International partnership evaluates UTSW-developed approach to locally advanced kidney cancer

April 28, 2022
Surgery, Radiation, Clinical Trial
Illustration of kidney cancer tumor thrombus with IVC (inferior vena cava) invasion.

Up to 15 percent of kidney cancer patients are diagnosed with tumor thrombus, a locally advanced form of the disease where the tumor extends into the renal vein progressing sometimes into the inferior vena cava (IVC), the body’s largest vein. Once in the IVC, the tumor has open passage to the heart.

Surgery is the standard of care, but operating on such tumors is challenging, particularly if they have reached the heart. One third of the patients experience complications and mortality can be as high as 15 percent.

“These extensions can be problematic. They can block drainage of the blood into the heart causing backup, liver congestion, and swelling,” says Vitaly Margulis, M.D., a urological surgeon with expertise in this type of surgery.

In 2015 , Kidney Cancer Program (KCP) investigators developed a novel approach involving stereotactic ablative radiotherapy (SAbR). By targeting the tumor thrombus with high doses of radiation delivered from multiple angles, researchers were able to show that tumor thrombus could be controlled.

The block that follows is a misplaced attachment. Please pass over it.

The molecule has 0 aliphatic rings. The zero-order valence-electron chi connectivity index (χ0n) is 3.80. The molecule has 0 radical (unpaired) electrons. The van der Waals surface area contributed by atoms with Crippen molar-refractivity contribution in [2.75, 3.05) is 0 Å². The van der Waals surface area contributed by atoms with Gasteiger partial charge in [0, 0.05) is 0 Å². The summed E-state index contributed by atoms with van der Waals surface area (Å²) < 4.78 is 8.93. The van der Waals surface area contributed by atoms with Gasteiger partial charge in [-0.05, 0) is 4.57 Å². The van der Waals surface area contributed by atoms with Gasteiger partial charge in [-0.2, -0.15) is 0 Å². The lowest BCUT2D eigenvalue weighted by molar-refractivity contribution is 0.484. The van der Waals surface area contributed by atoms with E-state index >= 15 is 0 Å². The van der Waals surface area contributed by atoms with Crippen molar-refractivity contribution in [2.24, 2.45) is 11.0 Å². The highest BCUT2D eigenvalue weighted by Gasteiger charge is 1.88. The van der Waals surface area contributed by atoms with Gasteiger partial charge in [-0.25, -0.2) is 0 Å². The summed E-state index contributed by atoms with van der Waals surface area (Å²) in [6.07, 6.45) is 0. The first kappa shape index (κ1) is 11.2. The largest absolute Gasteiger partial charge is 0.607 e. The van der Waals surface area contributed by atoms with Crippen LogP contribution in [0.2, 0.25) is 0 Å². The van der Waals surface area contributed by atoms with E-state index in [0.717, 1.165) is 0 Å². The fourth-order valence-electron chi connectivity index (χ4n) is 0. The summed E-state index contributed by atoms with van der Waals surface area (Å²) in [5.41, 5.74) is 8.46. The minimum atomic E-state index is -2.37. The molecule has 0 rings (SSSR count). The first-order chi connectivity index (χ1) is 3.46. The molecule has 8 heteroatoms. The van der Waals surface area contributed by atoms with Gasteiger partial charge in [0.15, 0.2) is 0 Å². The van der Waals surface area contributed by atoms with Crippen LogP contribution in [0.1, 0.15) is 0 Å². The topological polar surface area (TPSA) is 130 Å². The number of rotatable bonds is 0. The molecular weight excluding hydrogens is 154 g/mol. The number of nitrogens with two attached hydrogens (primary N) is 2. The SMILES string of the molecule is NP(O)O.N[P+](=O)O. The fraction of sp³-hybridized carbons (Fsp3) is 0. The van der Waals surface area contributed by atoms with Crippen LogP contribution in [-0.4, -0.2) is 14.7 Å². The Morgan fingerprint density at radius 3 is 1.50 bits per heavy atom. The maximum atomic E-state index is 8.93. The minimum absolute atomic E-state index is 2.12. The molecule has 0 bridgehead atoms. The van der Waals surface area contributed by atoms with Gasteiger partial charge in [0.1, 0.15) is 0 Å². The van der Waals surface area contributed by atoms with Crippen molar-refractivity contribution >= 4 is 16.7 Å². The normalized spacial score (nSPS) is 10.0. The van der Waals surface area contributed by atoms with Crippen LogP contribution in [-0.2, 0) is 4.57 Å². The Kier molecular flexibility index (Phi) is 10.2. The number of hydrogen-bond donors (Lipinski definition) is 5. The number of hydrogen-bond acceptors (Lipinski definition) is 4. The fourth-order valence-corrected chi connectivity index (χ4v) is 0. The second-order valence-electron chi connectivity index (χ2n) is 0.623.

While the approach is still being evaluated in a clinical trial at UTSW (NCT02141919), an unmet medical need has led to its early adoption by institutions across the world.

A recently published report chronicles initial findings from the global experience. Fifteen patients with a tumor thrombus reaching the IVC were treated with SAbR at six leading centers in the US, UK, Italy and Australia. In 50 percent of patients the tumor thrombus approximated or invaded into the heart. About half of the patients were poor candidates for surgery and in 20 percent the tumor came back after surgery.

SAbR controlled the tumor thrombus in over 80 percent of patients relieving them from symptoms including liver congestion, swelling, bleeding and pain. While medication therapy may have contributed to thrombus control, similar benefit was observed in a subset of patients that received only SAbR.

“We are delighted to see that our pioneering efforts are benefiting patients across the world,” said Raquibul Hannan, M.D., Ph.D., co-Leader of radiation oncology at the KCP.

“This is an example of the innovation and team approach that characterizes the KCP,” said Kidney Cancer Program Director James Brugarolas, M.D., Ph.D.